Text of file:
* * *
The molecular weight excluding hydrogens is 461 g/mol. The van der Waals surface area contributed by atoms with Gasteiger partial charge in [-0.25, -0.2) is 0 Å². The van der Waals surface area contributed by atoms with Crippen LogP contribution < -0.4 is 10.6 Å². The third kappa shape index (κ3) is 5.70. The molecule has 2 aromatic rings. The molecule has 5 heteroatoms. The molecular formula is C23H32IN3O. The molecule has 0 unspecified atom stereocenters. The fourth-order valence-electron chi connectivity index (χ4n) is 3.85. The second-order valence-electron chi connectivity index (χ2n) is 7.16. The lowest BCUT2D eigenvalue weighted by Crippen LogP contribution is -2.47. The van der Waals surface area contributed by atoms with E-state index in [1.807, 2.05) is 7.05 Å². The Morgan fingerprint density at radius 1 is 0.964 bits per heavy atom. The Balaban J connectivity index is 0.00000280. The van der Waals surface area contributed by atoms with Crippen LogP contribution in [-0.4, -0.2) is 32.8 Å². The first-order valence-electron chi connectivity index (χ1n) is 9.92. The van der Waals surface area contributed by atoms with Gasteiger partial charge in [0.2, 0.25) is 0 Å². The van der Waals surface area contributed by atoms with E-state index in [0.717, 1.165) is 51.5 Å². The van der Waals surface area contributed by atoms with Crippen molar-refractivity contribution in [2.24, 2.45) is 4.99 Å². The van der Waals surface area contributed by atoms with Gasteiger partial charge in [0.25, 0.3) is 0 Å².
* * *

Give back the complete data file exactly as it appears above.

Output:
The molecular weight excluding hydrogens is 461 g/mol. The van der Waals surface area contributed by atoms with Gasteiger partial charge in [-0.25, -0.2) is 0 Å². The van der Waals surface area contributed by atoms with Crippen LogP contribution < -0.4 is 10.6 Å². The third kappa shape index (κ3) is 5.70. The molecule has 2 aromatic rings. The molecule has 5 heteroatoms. The molecular formula is C23H32IN3O. The molecule has 0 unspecified atom stereocenters. The fourth-order valence-electron chi connectivity index (χ4n) is 3.85. The second-order valence-electron chi connectivity index (χ2n) is 7.16. The lowest BCUT2D eigenvalue weighted by Crippen LogP contribution is -2.47. The van der Waals surface area contributed by atoms with E-state index in [1.807, 2.05) is 7.05 Å². The Morgan fingerprint density at radius 1 is 0.964 bits per heavy atom. The Balaban J connectivity index is 0.00000280. The van der Waals surface area contributed by atoms with Crippen LogP contribution in [-0.4, -0.2) is 32.8 Å². The first-order valence-electron chi connectivity index (χ1n) is 9.92. The van der Waals surface area contributed by atoms with Gasteiger partial charge in [0.2, 0.25) is 0 Å². The van der Waals surface area contributed by atoms with E-state index in [0.717, 1.165) is 51.5 Å². The van der Waals surface area contributed by atoms with Crippen molar-refractivity contribution in [2.24, 2.45) is 4.99 Å². The van der Waals surface area contributed by atoms with Gasteiger partial charge in [0.25, 0.3) is 0 Å².